DNA polymerase eta contributes to strand bias of mutations of A versus T in immunoglobulin genes.


DNA polymerase (pol) eta participates in hypermutation of A:T bases in ...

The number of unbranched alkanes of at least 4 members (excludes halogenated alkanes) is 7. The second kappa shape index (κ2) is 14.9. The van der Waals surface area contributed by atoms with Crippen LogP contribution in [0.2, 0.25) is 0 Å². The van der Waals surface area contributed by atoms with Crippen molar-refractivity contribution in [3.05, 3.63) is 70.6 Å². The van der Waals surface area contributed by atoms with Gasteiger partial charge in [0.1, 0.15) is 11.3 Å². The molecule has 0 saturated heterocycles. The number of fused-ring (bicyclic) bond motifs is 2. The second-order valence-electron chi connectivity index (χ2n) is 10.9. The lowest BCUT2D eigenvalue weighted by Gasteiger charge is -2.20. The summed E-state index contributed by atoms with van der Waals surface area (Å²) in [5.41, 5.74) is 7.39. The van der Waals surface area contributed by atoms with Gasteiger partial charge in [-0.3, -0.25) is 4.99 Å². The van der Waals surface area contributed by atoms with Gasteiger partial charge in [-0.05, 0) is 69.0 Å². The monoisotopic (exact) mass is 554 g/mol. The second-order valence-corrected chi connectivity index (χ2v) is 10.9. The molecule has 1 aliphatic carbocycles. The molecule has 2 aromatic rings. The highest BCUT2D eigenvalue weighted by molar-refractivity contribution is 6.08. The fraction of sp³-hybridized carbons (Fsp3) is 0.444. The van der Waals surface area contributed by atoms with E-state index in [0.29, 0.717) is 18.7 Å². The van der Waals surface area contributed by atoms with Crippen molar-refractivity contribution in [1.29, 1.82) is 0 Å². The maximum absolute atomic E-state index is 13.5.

DNA polymerase (pol) eta participates in hypermutation of A:T bases in Ig genes because humans deficient for the polymerase have fewer substitutions of these bases. To determine whether polymerase eta is also responsible for the well-known preference for mutations of A vs T on the nontranscribed strand, we sequenced variable regions from three patients with xeroderma pigmentosum variant (XP-V) disease, who lack polymerase eta. The frequency of mutations in the intronic region downstream of rearranged J(H)4 gene segments was similar between XP-V and control clones; however, there were fewer mutations of A:T bases and correspondingly more substitutions of C:G bases in the XP-V clones (p < 10(-7)). There was significantly less of a bias for mutations of A compared with T nucleotides in the XP-V clones compared with control clones, whereas the frequencies for mutations of C and G were identical in both groups. An analysis of mutations in the WA sequence motif suggests that polymerase eta generates more mutations of A than T on the nontranscribed strand. This in vivo data from polymerase eta-deficient B cells correlates well with the in vitro specificity of the enzyme. Because polymerase eta inserts more mutations opposite template T than template A, it would generate more substitutions of A on the newly synthesized strand.




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